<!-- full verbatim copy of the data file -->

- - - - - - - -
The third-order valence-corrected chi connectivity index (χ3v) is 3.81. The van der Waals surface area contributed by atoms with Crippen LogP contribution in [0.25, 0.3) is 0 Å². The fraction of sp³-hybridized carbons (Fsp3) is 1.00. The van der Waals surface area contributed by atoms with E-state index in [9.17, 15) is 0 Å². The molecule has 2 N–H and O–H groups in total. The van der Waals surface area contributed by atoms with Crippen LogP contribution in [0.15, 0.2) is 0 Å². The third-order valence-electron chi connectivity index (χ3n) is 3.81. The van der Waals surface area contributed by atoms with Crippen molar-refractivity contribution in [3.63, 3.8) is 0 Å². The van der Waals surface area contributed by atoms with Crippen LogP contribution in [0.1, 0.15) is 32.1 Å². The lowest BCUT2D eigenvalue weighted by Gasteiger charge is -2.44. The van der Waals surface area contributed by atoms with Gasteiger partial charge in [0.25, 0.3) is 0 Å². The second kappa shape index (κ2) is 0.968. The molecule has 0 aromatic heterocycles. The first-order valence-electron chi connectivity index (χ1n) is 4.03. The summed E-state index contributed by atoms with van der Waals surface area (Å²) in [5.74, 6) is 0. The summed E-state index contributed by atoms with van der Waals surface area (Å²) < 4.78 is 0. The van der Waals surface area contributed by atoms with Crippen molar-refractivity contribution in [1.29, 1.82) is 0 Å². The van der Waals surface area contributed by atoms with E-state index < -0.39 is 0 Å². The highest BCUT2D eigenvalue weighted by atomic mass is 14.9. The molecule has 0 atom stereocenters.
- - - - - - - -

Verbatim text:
The third-order valence-corrected chi connectivity index (χ3v) is 3.81. The van der Waals surface area contributed by atoms with Crippen LogP contribution in [0.25, 0.3) is 0 Å². The fraction of sp³-hybridized carbons (Fsp3) is 1.00. The van der Waals surface area contributed by atoms with E-state index in [9.17, 15) is 0 Å². The molecule has 2 N–H and O–H groups in total. The van der Waals surface area contributed by atoms with Crippen LogP contribution in [0.15, 0.2) is 0 Å². The third-order valence-electron chi connectivity index (χ3n) is 3.81. The van der Waals surface area contributed by atoms with Crippen molar-refractivity contribution in [3.63, 3.8) is 0 Å². The van der Waals surface area contributed by atoms with Crippen LogP contribution in [0.1, 0.15) is 32.1 Å². The lowest BCUT2D eigenvalue weighted by Gasteiger charge is -2.44. The van der Waals surface area contributed by atoms with Gasteiger partial charge in [0.25, 0.3) is 0 Å². The second kappa shape index (κ2) is 0.968. The molecule has 0 aromatic heterocycles. The first-order valence-electron chi connectivity index (χ1n) is 4.03. The summed E-state index contributed by atoms with van der Waals surface area (Å²) in [5.74, 6) is 0. The summed E-state index contributed by atoms with van der Waals surface area (Å²) < 4.78 is 0. The van der Waals surface area contributed by atoms with Crippen molar-refractivity contribution in [1.29, 1.82) is 0 Å². The van der Waals surface area contributed by atoms with E-state index < -0.39 is 0 Å². The highest BCUT2D eigenvalue weighted by atomic mass is 14.9. The molecule has 0 atom stereocenters.